The most common primary tumors that cause liver metastases include lung, colon, pancreas, breast, stomach, ovary, prostate, gallbladder and cervix. If there is not evidence of other systemic disease or if the systemic disease is well-controlled, surgical resection is the treatment of choice if all the tumor can be removed and still leave an adequate amount of liver tissue. If surgery is not an option then chemotherapy, radiofrequency ablation, chemoembolization, or Cyberknife® may be used.
Portal hypertension is a common complication of cirrhosis, which in turn may be caused by many different liver diseases in which normal, healthy tissue is replaced with nonfunctioning "scar" tissue, and healthy, functioning liver cells are lost. With portal hypertension, scar tissue prevents the vein that drains blood from the spleen and intestines (portal vein) from bringing the blood through the liver. This condition creates increased pressure in the veins, which can lead to other problems, such as fluid buildup (ascites) in the abdomen and elsewhere, and enlarged veins (varices) in the esophagus or stomach that can bleed. Treatment options to manage complications from portal hypertension include the following.
- Endoscopic treatment in the Center for Interventional Gastroenterology: Gastroenterologists (physicians who treat disorders of the digestive tract) use a lighted, flexible tube (introduced through the mouth) to visualize, diagnose and stop bleeding varices by using rubber bands to block the vessels ("banding") or by injecting a solution into the varices so they scar ("sclerotherapy").
- Medication: Physicians may prescribe medication (separately or together with endoscopic therapy) to lower variceal pressure and reduce the likelihood of bleeding.
- Diet: It is important to follow a low sodium diet (typically 2 grams/day) to avoid fluid collection (ascites) and minimize edema (swelling). Our nutritionist can explain which foods are high in sodium, what alternatives and substitutes you might consider, and how to interpret food labels. Also, to help prevent encephalopathy (confusion, drowsiness and behavioral changes brought on by liver disease), you must take your medications exactly as directed. Protein is not restricted in the case of encephalopathy; however, the type of protein you eat is important. For example, our nutritionist may advise you to eat a mix of protein foods from meat and vegetable sources such as eggs, dairy products, nuts, lentils and beans, but to consume less red meat. Also, you may be able to better tolerate protein-rich foods if you eat them throughout the day rather than all at once. Click here to read more about diet and nutrition.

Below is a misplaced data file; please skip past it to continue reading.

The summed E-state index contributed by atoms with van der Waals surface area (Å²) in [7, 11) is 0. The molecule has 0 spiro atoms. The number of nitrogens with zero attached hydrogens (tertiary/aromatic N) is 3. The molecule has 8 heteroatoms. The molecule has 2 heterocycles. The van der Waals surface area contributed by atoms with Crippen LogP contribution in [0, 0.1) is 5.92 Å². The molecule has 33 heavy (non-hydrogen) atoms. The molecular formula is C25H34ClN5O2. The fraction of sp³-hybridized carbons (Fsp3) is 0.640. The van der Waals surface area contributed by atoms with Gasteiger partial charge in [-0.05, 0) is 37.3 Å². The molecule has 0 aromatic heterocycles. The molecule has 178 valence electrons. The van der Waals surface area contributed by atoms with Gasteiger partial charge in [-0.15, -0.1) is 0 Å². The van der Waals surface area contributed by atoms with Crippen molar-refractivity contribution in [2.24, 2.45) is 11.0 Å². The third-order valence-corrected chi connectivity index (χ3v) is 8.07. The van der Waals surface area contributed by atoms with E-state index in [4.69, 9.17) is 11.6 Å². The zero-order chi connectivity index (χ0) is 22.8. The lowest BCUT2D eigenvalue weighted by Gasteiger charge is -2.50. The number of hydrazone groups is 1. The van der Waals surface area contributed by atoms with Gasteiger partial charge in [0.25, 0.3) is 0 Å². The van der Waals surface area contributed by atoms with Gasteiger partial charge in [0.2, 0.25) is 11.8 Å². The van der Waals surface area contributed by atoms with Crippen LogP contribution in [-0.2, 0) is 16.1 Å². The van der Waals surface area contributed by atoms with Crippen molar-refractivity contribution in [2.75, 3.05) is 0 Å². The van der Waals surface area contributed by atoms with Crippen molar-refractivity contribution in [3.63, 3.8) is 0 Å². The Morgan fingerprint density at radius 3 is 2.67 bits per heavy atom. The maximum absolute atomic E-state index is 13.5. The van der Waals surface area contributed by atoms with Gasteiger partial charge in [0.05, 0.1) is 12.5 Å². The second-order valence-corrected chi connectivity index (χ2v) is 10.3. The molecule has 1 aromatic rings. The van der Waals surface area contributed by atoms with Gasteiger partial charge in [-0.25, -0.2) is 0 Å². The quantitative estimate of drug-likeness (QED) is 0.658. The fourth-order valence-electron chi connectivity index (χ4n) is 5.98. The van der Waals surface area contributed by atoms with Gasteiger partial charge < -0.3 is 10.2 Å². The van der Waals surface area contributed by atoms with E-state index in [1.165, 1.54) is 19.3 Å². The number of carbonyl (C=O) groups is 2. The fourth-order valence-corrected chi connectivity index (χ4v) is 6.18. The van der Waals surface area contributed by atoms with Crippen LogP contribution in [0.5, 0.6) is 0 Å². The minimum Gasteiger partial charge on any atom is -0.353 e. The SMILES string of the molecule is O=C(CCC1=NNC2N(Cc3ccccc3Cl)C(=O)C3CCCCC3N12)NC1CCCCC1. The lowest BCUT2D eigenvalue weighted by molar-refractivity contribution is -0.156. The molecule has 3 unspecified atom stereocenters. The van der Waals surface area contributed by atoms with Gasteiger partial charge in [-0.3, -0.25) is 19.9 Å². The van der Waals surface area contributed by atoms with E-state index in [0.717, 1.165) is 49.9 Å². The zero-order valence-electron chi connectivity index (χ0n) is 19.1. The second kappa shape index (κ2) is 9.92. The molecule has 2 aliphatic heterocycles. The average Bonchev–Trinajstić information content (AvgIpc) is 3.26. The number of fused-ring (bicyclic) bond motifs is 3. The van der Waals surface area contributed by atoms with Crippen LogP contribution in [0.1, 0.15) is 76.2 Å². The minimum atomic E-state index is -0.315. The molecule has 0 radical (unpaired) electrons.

- Specialized Portal Decompressive Surgery: If physicians cannot control bleeding varices with endoscopic therapy or medication, then surgeons at the Transplant Institute perform highly specialized portal decompressive surgery to reconfigure blood flow through the liver. Portal decompressive surgery, which can include portacaval or other shunting procedures, reduces pressure in the veins draining the liver, and in so doing, decreases the swelling in the variceal veins to stop the bleeding and lessen the risk of rupture. These procedures are done by sewing a vein such as the portal vein or splenic vein, which are under high pressure, to a vein under low pressure.
TIPS, or Transjugular Intrahepatic Portosystemic Shunt, is a specialized procedure used to treat portal hypertension. Radiologists insert a metal stent in the liver, via the jugular vein in the neck. The stent (a tiny wire mesh tube), creates a passageway between the portal and hepatic veins to promote blood flow through the liver from the portal vein directly to the hepatic vein thereby bypassing the blockage caused by the scarring of cirrhosis and relieving the high pressure in the liver. However, some patients may have vein abnormalities (such as a clot in the portal vein) that prohibit the TIPS procedure or may be at greater risk for mental confusion (encephalopathy) following the procedure.
The Budd-Chiari Syndrome, an uncommon syndrome characterized by obstruction of veins draining blood out of the liver, can also cause portal hypertension. Some patients are born with a membrane-type web that actually blocks blood flow. Patients experience abdominal pain, ascites (fluid collection in the abdomen) and abnormal liver function. A radiology exam confirms the diagnosis by highlighting blockage in the hepatic veins. Most patients need surgery to improve, either to repair the membranous webs or to perform a side-to-side portacaval shunt procedure (sewing the portal vein to the inferior vena cava) to reduce the high blood pressure in the liver.